This is especially true if you already have a plethora of devices connected to your motherboard. In case if you have no device attached, or if you only have a single graphics card connected, then there is a high certainty that you will have enough PCIe lanes left to support the WiFi expansion card without any issue.

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Atif Qazi
Atif Qazi is the founder of PCGuide101 and an expert in the computer peripheral industry with over two decades of experience. He has worked as a consultant for major companies and has a deep understanding of the inner workings of computer peripherals. He has a degree in Electrical Engineering and has served as a product manager and technical consultant. He is passionate about testing and evaluating the latest products to provide readers with reliable information.

9 thoughts on “Which PCIe Slot for Wireless Card?”

  1. I have a question, my mobo is an gigabyte b460m ds3h, i was using an rx 480 in the pci-e x16 slot and my wifi in the first pci-e x1 slot, all working fine until i bought an rtx 3070ti wich doesn’t allow me to connect to the first pci-e x1 where my wifi card was before, so i moved it down to the second x1 pci and now the connection is all clunky, speed may vary and isnt stable. Is this normal? thanks for reading this.

  2. Hi Dear Atif
    I was reading my motherboard (Asus Prime Z270-A) manual to see which PCIe-x1 out of four available to install new internal Wi-Fi&Bluetooth card (ASUS PCE AX-3000) on it. Because of it’s double bulky long antennas I prefer to use the slot number 4 which is the lowest one in order to keep it far from motherboards back panel. there I observed a table with this title :
    IRQ assignments for this motherboard
    first column including : PCIe x16_1, PCIe x16_2 … Intel LAN1(i219) … HD Audio, ASMedia 2142
    And first row : A, B, C, …, H
    The table shows some of these information above have shared.
    My questions are:
    1.What does these A to B refer to?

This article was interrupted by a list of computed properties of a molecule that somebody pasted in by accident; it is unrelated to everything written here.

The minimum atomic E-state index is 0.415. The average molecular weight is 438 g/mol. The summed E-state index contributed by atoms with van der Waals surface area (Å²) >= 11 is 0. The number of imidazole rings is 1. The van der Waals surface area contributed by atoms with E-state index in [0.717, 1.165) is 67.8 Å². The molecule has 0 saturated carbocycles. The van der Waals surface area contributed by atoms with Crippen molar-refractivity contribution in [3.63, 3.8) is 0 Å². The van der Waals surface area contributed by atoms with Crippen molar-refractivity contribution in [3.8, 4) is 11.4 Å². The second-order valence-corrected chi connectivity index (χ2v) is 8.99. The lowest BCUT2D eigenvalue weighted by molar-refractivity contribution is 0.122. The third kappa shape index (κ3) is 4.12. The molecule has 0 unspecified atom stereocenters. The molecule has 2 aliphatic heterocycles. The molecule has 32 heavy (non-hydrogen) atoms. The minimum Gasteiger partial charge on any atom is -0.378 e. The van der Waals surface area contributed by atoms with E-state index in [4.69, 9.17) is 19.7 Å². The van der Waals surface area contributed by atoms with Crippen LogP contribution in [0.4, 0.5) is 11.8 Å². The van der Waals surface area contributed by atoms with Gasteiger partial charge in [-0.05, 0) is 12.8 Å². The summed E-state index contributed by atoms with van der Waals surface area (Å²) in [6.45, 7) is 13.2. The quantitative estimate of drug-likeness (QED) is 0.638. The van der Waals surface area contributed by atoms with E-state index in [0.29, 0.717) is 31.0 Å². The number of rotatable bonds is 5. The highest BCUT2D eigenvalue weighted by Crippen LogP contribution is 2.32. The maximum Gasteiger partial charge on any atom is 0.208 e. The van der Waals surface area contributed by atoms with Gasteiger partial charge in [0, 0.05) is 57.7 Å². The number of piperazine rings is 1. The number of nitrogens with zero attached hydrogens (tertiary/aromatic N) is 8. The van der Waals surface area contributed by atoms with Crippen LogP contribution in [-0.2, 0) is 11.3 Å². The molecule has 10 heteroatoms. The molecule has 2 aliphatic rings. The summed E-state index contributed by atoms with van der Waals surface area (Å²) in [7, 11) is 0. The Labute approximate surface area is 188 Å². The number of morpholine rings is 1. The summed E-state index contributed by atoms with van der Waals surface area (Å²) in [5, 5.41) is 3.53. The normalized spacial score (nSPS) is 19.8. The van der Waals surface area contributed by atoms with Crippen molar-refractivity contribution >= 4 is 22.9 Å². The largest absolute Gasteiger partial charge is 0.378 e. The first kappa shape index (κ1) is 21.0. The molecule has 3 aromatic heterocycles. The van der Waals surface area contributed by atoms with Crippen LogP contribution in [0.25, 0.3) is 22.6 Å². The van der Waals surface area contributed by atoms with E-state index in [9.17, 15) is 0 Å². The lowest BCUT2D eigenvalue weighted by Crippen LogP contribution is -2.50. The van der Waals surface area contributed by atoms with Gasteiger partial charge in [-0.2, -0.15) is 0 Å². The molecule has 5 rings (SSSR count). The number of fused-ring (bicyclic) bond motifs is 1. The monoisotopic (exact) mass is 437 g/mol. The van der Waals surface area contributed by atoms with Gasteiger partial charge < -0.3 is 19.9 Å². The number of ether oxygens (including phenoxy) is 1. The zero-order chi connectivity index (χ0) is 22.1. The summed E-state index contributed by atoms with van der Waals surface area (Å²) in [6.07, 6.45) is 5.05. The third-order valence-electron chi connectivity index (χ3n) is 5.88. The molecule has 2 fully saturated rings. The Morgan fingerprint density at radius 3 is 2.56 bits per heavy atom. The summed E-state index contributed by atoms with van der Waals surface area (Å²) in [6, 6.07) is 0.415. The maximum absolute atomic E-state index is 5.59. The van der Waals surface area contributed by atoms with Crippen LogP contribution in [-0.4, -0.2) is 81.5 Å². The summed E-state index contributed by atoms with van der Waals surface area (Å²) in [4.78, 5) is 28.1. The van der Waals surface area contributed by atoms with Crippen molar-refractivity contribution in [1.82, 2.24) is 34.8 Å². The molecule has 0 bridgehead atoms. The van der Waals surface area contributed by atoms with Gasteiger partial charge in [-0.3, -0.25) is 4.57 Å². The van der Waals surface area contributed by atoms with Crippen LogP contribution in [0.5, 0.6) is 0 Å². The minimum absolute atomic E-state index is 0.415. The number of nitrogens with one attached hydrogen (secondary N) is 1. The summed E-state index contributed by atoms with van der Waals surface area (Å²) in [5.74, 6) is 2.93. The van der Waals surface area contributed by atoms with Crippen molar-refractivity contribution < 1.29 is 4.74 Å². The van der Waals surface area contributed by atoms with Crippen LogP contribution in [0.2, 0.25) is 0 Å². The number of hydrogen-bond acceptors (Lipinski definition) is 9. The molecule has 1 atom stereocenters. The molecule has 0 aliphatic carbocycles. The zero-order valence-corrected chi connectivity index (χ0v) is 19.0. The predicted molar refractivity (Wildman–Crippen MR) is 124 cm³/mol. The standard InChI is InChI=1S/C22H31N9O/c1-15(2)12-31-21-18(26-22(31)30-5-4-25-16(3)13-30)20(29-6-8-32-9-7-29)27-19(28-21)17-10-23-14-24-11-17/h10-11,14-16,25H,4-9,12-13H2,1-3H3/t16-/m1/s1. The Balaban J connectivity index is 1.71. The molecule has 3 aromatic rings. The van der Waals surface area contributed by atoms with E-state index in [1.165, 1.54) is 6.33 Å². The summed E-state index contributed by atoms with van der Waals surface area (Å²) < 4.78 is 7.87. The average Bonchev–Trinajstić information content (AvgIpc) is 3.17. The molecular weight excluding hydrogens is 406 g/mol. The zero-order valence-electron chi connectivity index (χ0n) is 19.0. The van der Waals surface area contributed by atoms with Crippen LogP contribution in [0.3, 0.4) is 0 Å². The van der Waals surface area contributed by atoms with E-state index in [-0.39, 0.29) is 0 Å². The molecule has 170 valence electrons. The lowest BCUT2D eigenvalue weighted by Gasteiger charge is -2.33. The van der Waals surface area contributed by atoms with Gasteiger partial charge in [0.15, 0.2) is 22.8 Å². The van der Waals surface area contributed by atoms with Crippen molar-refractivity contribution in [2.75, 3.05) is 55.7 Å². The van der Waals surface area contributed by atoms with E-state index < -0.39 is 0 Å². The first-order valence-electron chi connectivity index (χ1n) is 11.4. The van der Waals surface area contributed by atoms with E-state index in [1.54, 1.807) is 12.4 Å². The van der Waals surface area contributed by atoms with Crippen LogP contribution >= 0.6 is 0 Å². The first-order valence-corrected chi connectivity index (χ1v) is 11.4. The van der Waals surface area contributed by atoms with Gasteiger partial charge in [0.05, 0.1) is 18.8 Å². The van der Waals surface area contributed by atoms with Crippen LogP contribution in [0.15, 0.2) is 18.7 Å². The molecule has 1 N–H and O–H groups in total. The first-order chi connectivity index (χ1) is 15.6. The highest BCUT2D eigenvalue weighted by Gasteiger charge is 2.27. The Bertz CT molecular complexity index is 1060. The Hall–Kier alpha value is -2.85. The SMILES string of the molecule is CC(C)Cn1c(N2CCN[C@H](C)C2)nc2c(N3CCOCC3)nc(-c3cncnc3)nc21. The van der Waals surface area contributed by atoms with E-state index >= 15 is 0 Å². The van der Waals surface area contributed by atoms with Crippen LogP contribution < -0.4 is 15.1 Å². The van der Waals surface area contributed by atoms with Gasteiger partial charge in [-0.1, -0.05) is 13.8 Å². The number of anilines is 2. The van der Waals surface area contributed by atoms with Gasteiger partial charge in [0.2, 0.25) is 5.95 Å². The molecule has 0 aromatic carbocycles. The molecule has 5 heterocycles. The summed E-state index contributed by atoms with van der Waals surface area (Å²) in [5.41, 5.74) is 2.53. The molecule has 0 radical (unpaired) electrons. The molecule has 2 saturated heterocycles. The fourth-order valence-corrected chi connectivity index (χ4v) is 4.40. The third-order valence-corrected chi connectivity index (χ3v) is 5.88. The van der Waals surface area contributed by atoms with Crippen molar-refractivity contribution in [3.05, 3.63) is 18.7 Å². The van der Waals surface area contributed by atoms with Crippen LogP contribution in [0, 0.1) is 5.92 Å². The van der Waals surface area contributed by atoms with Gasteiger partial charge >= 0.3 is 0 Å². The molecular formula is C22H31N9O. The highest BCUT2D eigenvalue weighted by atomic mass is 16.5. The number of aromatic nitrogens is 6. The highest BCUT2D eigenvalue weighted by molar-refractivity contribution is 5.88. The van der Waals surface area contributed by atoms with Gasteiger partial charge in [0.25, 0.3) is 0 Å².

2. and at the moment I’m not using a separate VGA card but soon I will use a single one, So would there be any risk of intrupt or confilict between these two cardd and if so how to prevent it using the suitable slots?
    That would be very kind of you to reply and help with these qestions

    • Hi Desasus,

      I wouldn’t worry too much about the IRQ Table. They have more or less become obsolete for PC builder since more than 2 decades or so. It basically defines the interrupt request prioritization which you can read about if you are a student of computer systems, for fun, or if you are working for ASUS, but if you are building a PC this should be of no concern to you :).

      As for your second question, there would be no conflict when using your VGA card in the x16 slot and Wireless card in the fourth x1 slot.

      P.S: the “A, B” refers to the group name. Had you asked the question more than two decades ago then yes installing a WiFi card in the fourth x1 slot that shared the IRQ group with the Intel LAN1(i219) would have been an issue, but it is not with the modern motherboard architecture and OS.

  3. Thank you, this was a very useful article for understanding compatibility between WiFi 6 cards and PCIe x1 ports.

  4. Hi Dear Atif

    My motherboard is a ASUS PRIME B360M-A (300 Series) Intel LGA-1151 and my adapter is FebSmart Wireless N Dual Band 600Mbps PCIE WiFi Adapter. Would it be alright to be using either PCIe x1 ports on the motherboard? The GPU (MSI Gaming GeForce GTX 1660 Super 192-bit HDMI) I have is blocking the first one and I’m concerned its the problem stopping the wifi adapter from working.